Short version: Break things down into as small of pieces as you can, make sure they all work, then piece the larger solution together.
Long version:
It is a little bit of a longer read, but it is much faster in practice and gets even faster once you have done it a few times. Here is a basic example of this...
We want to take all of the cells in a column and join them together into a text string if the cell contains the letter "A". We then want to substitute that letter "A" with the letter "B".
So we insert a text/number column we can just call "Helper Column" and in row 1 we join all of the cells.
But there is no JOINIF function. So we visit that first link that lists out all of the different functions available, and we see that there is a COLLECT function which allows us to collect data from cells across a range based on a range/criteria set (the collect function basically allows you to add an "if" to a lot of other functions and REALLY comes in handy quite a bit). So let's start with that.
The range we want to collect:
=COLLECT([Text Column]:[Text Column],
Next we need the range to evaluate. In this case it is the same range:
=COLLECT([Text Column]:[Text Column], [Text Column]:[Text Column],
Now we need our criteria. We want to pull only those cells that contain an "A", so we go back to our Functions link. The FIND function and the CONTAINS function can both get the job done. FIND outputs a number, so if it doesn't find "A" it will output a zero, but CONTAINS outputs a true/false value and can be used as a standalone function. It is your preference at this point, but I prefer CONTAINS. NOTE: Find is case sensitive but CONTAINS is not. SO if you only wanted to collect cells that have a capital "A", you would need to use the FIND function.
=COLLECT([Text Column]:[Text Column], [Text Column]:[Text Column], CONTAINS("A", @cell))
Well now we are getting an error, so we go back to the COLLECT function notes to make sure we did it right, and we find out that it has to be nested inside of another function. We know we want to use JOIN, so lets go ahead and throw that into the mix.
=JOIN(range to join, optional delimiter)
We don't need a delimiter for this, so we will leave that out.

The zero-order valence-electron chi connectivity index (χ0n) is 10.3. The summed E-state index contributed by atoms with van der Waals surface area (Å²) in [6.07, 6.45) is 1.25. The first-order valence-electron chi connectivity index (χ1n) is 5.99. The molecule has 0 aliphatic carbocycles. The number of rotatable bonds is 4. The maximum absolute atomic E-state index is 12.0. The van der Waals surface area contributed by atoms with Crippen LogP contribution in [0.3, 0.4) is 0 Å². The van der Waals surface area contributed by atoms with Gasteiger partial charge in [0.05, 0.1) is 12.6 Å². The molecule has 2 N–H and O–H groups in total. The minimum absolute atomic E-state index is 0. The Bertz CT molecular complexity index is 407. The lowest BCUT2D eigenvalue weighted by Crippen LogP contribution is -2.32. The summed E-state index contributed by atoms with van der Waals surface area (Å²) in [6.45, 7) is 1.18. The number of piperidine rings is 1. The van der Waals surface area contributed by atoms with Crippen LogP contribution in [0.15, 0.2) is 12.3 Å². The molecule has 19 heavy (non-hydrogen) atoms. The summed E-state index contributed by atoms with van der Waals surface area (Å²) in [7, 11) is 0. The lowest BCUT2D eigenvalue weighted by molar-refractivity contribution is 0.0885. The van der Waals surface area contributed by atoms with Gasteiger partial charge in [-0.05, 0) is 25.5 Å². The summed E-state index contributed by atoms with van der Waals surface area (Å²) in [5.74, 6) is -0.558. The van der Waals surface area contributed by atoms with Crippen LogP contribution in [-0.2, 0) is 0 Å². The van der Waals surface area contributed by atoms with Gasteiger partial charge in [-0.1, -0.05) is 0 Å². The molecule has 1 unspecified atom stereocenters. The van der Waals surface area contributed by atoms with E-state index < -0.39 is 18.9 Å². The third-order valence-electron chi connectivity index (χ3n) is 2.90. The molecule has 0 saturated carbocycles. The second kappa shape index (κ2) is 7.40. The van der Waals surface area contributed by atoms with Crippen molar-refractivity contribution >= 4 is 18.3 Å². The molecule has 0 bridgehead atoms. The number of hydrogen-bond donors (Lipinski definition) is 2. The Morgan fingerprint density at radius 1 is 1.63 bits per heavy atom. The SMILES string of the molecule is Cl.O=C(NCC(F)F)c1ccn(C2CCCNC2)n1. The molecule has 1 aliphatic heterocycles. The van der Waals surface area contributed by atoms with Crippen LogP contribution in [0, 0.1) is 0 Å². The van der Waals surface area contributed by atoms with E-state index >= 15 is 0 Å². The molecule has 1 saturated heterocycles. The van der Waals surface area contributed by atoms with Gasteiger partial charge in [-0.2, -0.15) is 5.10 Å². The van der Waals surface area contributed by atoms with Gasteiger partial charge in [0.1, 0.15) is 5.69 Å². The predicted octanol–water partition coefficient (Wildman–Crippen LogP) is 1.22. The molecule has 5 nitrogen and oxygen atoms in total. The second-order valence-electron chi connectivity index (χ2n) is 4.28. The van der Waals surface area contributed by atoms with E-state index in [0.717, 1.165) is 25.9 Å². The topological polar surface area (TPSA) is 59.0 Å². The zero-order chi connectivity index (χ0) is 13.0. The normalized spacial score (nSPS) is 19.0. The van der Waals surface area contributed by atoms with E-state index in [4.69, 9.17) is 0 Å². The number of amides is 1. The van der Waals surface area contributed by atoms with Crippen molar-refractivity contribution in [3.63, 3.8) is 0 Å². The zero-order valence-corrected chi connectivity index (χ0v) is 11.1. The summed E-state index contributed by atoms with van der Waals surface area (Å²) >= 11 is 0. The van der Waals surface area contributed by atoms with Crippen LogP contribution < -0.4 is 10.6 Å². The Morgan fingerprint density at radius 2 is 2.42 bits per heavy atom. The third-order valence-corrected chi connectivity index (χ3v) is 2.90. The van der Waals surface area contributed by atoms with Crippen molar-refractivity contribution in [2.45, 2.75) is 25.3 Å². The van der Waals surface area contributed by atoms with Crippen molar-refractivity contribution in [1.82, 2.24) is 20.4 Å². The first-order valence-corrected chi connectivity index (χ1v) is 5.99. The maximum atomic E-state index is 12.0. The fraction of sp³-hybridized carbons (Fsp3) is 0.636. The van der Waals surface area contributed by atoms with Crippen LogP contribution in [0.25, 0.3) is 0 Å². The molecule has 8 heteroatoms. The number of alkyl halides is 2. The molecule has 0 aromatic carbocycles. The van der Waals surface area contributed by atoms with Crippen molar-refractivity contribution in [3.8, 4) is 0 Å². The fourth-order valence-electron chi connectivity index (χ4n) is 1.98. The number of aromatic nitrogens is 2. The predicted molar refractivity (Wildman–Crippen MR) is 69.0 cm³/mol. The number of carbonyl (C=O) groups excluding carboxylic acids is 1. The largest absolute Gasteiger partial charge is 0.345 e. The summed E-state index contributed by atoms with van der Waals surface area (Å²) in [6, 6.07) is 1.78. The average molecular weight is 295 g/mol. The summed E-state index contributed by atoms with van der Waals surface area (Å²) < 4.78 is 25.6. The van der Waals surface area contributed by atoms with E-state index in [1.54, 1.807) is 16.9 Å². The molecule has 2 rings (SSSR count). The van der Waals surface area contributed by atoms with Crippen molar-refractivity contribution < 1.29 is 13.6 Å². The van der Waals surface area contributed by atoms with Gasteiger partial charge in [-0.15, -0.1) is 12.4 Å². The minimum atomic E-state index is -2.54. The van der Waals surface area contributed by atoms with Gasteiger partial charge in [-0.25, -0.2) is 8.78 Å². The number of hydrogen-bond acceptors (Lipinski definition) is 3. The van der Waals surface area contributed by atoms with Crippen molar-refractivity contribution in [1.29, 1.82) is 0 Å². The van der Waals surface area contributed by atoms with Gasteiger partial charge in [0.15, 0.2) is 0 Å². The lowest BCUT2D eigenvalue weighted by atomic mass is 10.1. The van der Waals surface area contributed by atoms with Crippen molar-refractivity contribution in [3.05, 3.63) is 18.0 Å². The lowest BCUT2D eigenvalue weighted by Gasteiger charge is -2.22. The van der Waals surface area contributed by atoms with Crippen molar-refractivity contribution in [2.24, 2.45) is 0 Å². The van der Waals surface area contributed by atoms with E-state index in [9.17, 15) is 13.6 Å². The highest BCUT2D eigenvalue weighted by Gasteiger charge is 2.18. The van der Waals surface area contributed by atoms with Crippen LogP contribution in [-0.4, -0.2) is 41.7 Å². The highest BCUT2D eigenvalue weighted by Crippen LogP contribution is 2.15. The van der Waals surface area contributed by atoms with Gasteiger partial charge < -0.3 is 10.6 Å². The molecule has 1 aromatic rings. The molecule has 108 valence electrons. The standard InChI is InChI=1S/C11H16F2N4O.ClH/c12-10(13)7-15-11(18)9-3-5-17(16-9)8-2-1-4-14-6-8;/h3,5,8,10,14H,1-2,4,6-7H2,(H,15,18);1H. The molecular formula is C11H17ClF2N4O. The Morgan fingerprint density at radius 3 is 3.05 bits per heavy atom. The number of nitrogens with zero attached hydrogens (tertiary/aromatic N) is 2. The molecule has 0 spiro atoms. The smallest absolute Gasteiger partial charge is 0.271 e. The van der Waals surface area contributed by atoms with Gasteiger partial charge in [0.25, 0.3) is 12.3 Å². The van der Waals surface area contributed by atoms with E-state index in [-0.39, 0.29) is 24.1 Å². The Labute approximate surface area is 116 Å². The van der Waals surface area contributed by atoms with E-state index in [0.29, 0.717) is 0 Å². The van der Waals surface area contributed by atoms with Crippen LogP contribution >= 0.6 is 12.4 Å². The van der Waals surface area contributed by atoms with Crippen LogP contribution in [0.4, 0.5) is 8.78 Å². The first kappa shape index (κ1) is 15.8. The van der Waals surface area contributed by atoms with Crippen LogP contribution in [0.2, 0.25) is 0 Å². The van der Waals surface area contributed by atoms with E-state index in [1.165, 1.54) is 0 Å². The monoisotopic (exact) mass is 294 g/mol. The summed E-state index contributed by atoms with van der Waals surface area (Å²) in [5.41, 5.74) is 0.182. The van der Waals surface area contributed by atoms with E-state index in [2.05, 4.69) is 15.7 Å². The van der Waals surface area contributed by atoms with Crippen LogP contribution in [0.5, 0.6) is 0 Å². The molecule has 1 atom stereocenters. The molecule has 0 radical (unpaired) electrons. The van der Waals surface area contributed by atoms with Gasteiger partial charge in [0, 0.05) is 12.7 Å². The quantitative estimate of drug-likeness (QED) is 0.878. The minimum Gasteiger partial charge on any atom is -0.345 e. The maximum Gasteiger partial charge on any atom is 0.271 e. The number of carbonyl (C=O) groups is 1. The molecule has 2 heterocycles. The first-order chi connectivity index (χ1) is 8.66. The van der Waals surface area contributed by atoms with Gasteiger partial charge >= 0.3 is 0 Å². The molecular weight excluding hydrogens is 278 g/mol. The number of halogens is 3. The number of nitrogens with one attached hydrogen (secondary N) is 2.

=JOIN(range to join)
We already know the range to join. We want to join what was pulled by the COLLECT function. So we wrap the COLLECT function in side of the JOIN function.
=JOIN(COLLECT([Text Column]:[Text Column], [Text Column]:[Text Column], CONTAINS("A", @cell)))
We exit the cell and now we have a text string. Great! Part one is working.
Now we want to substitute all of the occurrences of the letter "A" with the letter "B". We go back to our Functions list and come across the SUBSTITUTE function. Perfect.
Go back to that column we inserted and go to the cell in row 2. This is where we can test to make sure the SUBSTITUTE function is working properly.
=SUBSTITUTE(text to evaluate, old text, new text)
We know we want to evaluate our JOIN/COLLECT there in row 1, so we use a cell reference, and we already know the old text is "A", and the new text is "B".
=SUBSTITUTE([Helper Column]1, "A", "B")
Now we can see both parts are working independently. All we have to do at this point is copy/paste the formula (excluding the initial equals symbol) from the cell [Helper Column]1 into the SUBSTITUTE function where it says "[Helper Column]1".
=SUBSTITUTE([Helper Column]1, "A", "B")
=SUBSTITUTE(JOIN(COLLECT([Text Column]:[Text Column], [Text Column]:[Text Column], CONTAINS("A", @cell))), "A", "B")
And now we have our final formula. We can move that to wherever we need it to be and get rid of that helper column.
I know it was a longer read (at least it took longer than I had expected to type it out hahaha), but it has saved me a lot of trouble and headache over the few years that I have been using Smartsheet.

Paul! Thank you so much for the thoughtful reply. This is fascinating. I'm excited to rereading this reply over and over again (so much information to learn). I find it so interesting and appreciate all the help and mentoring. Today has been a crazy busy day and the formula you helped me with saved me so much time!!
Can't thank you enough! Have a great weekend.

Always happy to help!